There is no anti-viral treatment for measles infection. Care is supportive to help relieve symptoms, and to treat any secondary bacterial infection. Prevention with vaccination (MMR) is the best defense. One dose is approximately 93% effective at preventing measles, and two doses are approximately 97% effective. The small percentage of persons infected, despite being properly immunized, are much less likely to suffer measles complications, and are less contagious to others.

Current CDC recommendations are that children receive their first dose of MMR vaccine at 12 –15 months of age, and the second dose at 4-6 years of age. Students entering college without evidence of immunity will need two doses of MMR vaccine, at least 28 days apart. Adults born during or after 1957 without evidence of immunity should get at least one dose of MMR vaccine. Persons born before 1957 are considered immune, as they are likely to have been infected naturally and are presumed to be protected.

International travelers aged six months and older should receive MMR vaccine. Infants 6 –11 months of age should receive one dose of vaccine early. Infants who get one dose of MMR before their first birthday should still receive two more doses. Children 12 months of age and older should receive two doses of MMR, at least 28 days apart. Adolescents and adults who do not have evidence of immunity against measles should get two doses of MMR, at least 28 days apart.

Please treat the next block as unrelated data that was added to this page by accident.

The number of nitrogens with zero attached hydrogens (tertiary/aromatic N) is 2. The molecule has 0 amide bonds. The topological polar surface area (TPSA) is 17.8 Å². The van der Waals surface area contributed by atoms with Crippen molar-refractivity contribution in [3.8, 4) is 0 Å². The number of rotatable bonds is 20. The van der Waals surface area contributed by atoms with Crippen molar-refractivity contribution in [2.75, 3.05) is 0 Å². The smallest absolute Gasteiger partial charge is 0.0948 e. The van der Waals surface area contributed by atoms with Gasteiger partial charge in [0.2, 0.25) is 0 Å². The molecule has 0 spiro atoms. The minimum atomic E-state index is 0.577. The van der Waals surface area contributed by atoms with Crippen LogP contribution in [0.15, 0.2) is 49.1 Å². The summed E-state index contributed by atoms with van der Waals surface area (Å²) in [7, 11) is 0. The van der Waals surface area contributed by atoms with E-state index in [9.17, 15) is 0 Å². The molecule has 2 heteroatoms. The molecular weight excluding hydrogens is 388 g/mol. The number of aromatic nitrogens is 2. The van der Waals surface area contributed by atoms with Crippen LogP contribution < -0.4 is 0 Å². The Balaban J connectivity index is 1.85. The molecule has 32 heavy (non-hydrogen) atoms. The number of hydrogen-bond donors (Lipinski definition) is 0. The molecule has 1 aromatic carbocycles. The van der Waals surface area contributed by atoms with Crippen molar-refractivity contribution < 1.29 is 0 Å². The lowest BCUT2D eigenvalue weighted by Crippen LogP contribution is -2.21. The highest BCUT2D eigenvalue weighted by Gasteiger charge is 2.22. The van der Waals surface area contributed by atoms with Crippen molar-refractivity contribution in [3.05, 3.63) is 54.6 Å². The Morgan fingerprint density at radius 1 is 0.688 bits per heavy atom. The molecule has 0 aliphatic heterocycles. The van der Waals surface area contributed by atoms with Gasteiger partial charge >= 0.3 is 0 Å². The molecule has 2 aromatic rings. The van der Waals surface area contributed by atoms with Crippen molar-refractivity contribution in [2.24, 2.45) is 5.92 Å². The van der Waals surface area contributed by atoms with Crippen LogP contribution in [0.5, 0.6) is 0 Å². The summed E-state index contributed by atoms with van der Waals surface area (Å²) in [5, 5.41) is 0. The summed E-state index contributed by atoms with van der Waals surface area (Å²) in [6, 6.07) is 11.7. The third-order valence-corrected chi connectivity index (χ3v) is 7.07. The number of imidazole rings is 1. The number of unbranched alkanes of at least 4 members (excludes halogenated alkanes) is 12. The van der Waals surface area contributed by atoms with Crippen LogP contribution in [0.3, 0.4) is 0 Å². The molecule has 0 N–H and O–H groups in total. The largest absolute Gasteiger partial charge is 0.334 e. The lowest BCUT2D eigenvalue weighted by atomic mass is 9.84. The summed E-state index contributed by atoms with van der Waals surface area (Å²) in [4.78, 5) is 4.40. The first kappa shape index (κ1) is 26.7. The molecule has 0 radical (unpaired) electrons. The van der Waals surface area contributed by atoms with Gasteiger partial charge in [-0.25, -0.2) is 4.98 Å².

Healthcare workers that do not have evidence of immunity to measles should receive two doses of MMR, separated by at least 28 days.

There are a few exceptions to the above recommendations for MMR vaccination. You should not receive this vaccine if you have had an allergic reaction to a prior dose of MMR, or if you are allergic to neomycin, or if you have been advised not to receive this vaccine by your doctor. Since MMR is a live-attenuated vaccine, you should not receive it if you are severely immunocompromised, or if you are pregnant.

Serious MMR vaccine complications are rare. Some more common side effects are soreness or redness at the site of injection, mild fever, and a rash. In the past, false claims have been made of a connection between MMR vaccine and autism. Extensive scientific studies have since proven conclusively that NO such association exists.

In the U.S. most physicians practicing today have NEVER seen a single case of measles. The reason is due to our extensive childhood immunization practices in which we eradicated this disease from our population almost 20 years ago. That protection is being diminished every time someone decides not to vaccinate their child.

Measles resurgence is happening now. Be proactive. Check your immunization status. If you are not sure that you, or a family member is protected, ask your doctor.

Let me help you protect your children, our most precious resource!

Patricia Harris, M.D.

HealthyKids of Gardendale, P.C.